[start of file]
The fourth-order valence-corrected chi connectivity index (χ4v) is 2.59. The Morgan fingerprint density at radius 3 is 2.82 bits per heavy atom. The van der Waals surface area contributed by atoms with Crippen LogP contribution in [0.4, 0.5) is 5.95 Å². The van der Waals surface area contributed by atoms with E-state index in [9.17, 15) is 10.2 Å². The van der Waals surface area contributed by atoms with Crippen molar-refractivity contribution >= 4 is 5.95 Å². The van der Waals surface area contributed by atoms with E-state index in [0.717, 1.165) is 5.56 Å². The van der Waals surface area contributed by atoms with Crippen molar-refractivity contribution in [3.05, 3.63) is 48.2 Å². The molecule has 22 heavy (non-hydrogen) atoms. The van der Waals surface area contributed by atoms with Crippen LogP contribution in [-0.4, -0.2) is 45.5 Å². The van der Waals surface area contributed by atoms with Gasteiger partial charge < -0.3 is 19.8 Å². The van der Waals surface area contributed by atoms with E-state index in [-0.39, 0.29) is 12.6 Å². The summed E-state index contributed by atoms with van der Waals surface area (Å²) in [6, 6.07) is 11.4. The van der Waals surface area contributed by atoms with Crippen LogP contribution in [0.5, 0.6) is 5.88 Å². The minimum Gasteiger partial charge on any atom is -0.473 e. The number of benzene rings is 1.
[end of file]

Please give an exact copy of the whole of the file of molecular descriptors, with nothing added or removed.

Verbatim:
The fourth-order valence-corrected chi connectivity index (χ4v) is 2.59. The Morgan fingerprint density at radius 3 is 2.82 bits per heavy atom. The van der Waals surface area contributed by atoms with Crippen LogP contribution in [0.4, 0.5) is 5.95 Å². The van der Waals surface area contributed by atoms with E-state index in [9.17, 15) is 10.2 Å². The van der Waals surface area contributed by atoms with Crippen molar-refractivity contribution >= 4 is 5.95 Å². The van der Waals surface area contributed by atoms with E-state index in [0.717, 1.165) is 5.56 Å². The van der Waals surface area contributed by atoms with Crippen molar-refractivity contribution in [3.05, 3.63) is 48.2 Å². The molecule has 22 heavy (non-hydrogen) atoms. The van der Waals surface area contributed by atoms with Crippen LogP contribution in [-0.4, -0.2) is 45.5 Å². The van der Waals surface area contributed by atoms with Gasteiger partial charge < -0.3 is 19.8 Å². The van der Waals surface area contributed by atoms with E-state index in [-0.39, 0.29) is 12.6 Å². The summed E-state index contributed by atoms with van der Waals surface area (Å²) in [6, 6.07) is 11.4. The van der Waals surface area contributed by atoms with Crippen LogP contribution in [0.5, 0.6) is 5.88 Å². The minimum Gasteiger partial charge on any atom is -0.473 e. The number of benzene rings is 1.